MaasSAC’s Agenda for June
30th May – 2nd June: Fountainebleau Bouldering Trip
3, 14, 17, 24, 27th June: Indoor Lead Course. Sign up until 1st June
16th June: Active Members Day (For everyone who is active in a committee!)
19th June: General Assembly
6th – 14th July: MaasSAC Basecamp in Chamomix. Contact firstname.lastname@example.org for further information.
Every Tuesday 18.30-19.30 @Radium: Lessons given by the members of the selection team.
As always, also keep an eye on the MaasSAC Facebook page!
It was the 18th of May. It was not a normal day. No, it was MaasSAC’s 35th birthday! How special! An occasion worthy of a visit to South Limburg. How did this special day unfold? Here is a small journal:
If someone had looked in the fields of Meerssen, he would have found a whole bunch of people chilling in the field. Hairy fairies? Hobbits? Hippies? Nah, ‘t was a herd of young and jolly climbers on a mission: Living off the land for a day. It was bush craft time.
As we know, even beneath and beyond civilization you are still able to survive in a comfortable manner. Bram Oosterbroek and Jerome Paques from Liv’n Nature taught us some things about this noble craft. They showed and challenged us to make fire, identify animal traces and farm plenty of fruits provided by the forest.
While nibbling on a Solomon’s seal root our knowledge about the natural environment and how to use it wisely expanded exponentially. It was very informative and interesting.
However, this day’s activity only circled around one goal: collecting schmeckles. Hmmm schmeckles. Schmeckles form the fundaments of the forest. They are also known as Daldinia Concentrica, a fungus that can maintain a smoldering spark. Very valuable for the fire dependent homo sapiens such as ourselves. Give me some of that schmeckely goodness please!
Team Sytze found most schmeckles, making its members the kings of the forest and holders of the one true schmeckle. After that was set, we had to rush back to beautiful Maastricht to attend a lecture by the legendary Roland Bekendam, who gave an endlessly inspiring PowerPoint presentation on the infinite adventures he has had on different mountains in the world. His modest and hands-on attitude seemed characteristic for his expeditions. True spirit and perseverance reappeared in all his incredible stories about life on high mountains.
The lovely lustrum day ended with an incredible buffet, served in Laureanne’s kitchen. All dietary forms were represented in a harmonious collection of good foodies. To me, the vegan Zoervleis was at the top of the list. Brechje, how ‘d you even do that?!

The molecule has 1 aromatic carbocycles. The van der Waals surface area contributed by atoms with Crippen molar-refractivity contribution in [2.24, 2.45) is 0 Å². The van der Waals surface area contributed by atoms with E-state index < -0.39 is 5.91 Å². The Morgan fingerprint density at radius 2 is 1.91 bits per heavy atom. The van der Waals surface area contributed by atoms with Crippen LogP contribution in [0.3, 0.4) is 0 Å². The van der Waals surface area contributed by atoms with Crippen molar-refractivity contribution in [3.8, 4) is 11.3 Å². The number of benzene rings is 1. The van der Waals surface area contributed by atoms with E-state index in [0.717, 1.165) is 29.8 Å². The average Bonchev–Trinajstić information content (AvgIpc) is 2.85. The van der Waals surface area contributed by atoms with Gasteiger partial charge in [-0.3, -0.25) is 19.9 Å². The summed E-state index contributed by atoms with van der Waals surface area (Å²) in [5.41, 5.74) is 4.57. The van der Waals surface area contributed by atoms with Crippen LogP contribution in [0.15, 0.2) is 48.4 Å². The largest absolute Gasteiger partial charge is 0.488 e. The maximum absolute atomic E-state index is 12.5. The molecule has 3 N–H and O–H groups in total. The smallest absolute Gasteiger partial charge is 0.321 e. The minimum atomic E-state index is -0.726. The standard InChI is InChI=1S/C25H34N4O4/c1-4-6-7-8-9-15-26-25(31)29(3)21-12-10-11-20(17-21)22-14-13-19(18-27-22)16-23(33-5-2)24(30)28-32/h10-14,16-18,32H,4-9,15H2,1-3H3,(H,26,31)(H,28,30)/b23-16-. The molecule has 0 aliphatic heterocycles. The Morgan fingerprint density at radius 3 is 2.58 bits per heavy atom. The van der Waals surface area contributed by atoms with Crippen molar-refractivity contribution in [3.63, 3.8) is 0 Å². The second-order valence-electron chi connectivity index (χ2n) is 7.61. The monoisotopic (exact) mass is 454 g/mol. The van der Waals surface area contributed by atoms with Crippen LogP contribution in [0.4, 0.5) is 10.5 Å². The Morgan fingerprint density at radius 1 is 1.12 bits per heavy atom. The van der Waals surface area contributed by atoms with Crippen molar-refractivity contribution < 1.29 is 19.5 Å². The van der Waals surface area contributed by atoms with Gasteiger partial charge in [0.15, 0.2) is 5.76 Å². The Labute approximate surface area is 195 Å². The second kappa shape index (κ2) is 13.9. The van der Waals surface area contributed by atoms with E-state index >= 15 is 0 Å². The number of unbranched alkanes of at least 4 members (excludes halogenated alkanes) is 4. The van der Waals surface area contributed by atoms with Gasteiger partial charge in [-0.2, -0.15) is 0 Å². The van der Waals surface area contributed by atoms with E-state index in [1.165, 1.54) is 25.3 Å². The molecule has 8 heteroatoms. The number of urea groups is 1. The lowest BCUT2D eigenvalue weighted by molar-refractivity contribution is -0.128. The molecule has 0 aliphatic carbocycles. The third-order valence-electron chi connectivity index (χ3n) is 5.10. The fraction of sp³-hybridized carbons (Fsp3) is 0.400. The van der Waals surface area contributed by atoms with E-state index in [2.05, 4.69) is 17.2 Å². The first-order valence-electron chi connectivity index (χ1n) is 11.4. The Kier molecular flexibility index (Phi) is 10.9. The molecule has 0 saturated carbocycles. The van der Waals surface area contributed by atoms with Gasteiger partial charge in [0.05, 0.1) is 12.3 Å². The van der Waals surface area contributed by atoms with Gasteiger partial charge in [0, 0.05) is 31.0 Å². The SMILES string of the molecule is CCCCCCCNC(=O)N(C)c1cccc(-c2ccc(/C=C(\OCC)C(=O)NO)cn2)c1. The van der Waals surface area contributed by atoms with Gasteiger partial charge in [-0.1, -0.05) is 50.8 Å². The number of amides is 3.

All in all, it was great. Credits to Ruth and Lau for making it happen!
Dear MaasSAC, happy birthday! Thank you for being. I wish you many more years to come!
I’ve been properly climbing since September last year. Until then I’ve only been bouldering for a few years and only did proper climbing twice at a birthday party when I was a child. However, since I’m in this new city and I joined a climbing association I thought “Why not give climbing a shot as well?”. After the toprope course I already realized that this is something different than bouldering and also very enjoyable (understatement of the month). So, after some weeks of climbing at IVY I also took the lead climbing course to increase the feeling of proper climbing.
Before the first lead-climbing lesson you think “What is so different anyway? You’re still safe on the wall, right?!”. Boy, I was wrong. When the rope that you’re about to be secured with is lying next to your feet and not already neatly put through the top most anchor you get a different feeling in your stomach. That feeling gets amplified as soon as you start your ascend of the wall and you are looking for the first clip to put your rope in. You soon start to realize that before lead climbing you did not need to be able to occasionally hold yourself on the wall (you just did it for chalking up, shaking out your arm or style points), but now you need to have the power and stamina to do this quite frequently to put your rope in the next clip until you reach the top. Pushing yourself in lead-climbing is different to toprope, because now when you don’t manage to hold on you will fall. In toprope falling is very convenient. Your partner belays you quite tightly and you basically just sit back into your harness when your arms (or fingers) give in. In lead on the other hand falling means that you are falling the amount of rope that you are above the last place you clipped in and the amount of slack your partner gave you (which is most of the time a bit looser than toprope). This extra amount of thrill combined with the bigger amount of freedom when climbing makes topping a route in lead so much more rewarding.